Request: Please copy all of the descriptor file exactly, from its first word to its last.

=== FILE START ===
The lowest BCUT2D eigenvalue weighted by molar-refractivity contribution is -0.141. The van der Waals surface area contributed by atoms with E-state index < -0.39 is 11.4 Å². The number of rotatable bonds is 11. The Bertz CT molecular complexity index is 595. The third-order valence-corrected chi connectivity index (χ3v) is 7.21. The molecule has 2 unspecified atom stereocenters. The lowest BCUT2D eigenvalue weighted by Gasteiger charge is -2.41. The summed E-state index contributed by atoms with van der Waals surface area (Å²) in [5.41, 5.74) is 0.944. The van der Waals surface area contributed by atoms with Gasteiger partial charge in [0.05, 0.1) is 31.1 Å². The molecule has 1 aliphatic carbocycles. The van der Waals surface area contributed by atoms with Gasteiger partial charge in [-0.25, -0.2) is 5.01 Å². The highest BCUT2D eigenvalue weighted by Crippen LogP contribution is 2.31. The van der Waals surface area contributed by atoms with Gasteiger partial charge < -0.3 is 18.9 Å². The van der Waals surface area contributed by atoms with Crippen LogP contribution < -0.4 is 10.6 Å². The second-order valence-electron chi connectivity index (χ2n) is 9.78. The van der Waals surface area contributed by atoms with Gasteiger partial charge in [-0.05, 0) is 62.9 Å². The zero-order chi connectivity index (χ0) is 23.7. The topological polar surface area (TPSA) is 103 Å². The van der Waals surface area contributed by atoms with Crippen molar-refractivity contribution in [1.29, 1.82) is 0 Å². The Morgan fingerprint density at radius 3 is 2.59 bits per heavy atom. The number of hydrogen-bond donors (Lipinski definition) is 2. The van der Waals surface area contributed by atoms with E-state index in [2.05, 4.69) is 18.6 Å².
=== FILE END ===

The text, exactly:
The lowest BCUT2D eigenvalue weighted by molar-refractivity contribution is -0.141. The van der Waals surface area contributed by atoms with E-state index < -0.39 is 11.4 Å². The number of rotatable bonds is 11. The Bertz CT molecular complexity index is 595. The third-order valence-corrected chi connectivity index (χ3v) is 7.21. The molecule has 2 unspecified atom stereocenters. The lowest BCUT2D eigenvalue weighted by Gasteiger charge is -2.41. The summed E-state index contributed by atoms with van der Waals surface area (Å²) in [5.41, 5.74) is 0.944. The van der Waals surface area contributed by atoms with Gasteiger partial charge in [0.05, 0.1) is 31.1 Å². The molecule has 1 aliphatic carbocycles. The van der Waals surface area contributed by atoms with Gasteiger partial charge in [-0.25, -0.2) is 5.01 Å². The highest BCUT2D eigenvalue weighted by Crippen LogP contribution is 2.31. The van der Waals surface area contributed by atoms with Gasteiger partial charge < -0.3 is 18.9 Å². The van der Waals surface area contributed by atoms with Crippen LogP contribution < -0.4 is 10.6 Å². The second-order valence-electron chi connectivity index (χ2n) is 9.78. The van der Waals surface area contributed by atoms with Gasteiger partial charge in [-0.05, 0) is 62.9 Å². The zero-order chi connectivity index (χ0) is 23.7. The topological polar surface area (TPSA) is 103 Å². The van der Waals surface area contributed by atoms with Crippen molar-refractivity contribution in [1.29, 1.82) is 0 Å². The Morgan fingerprint density at radius 3 is 2.59 bits per heavy atom. The number of hydrogen-bond donors (Lipinski definition) is 2. The van der Waals surface area contributed by atoms with E-state index in [2.05, 4.69) is 18.6 Å².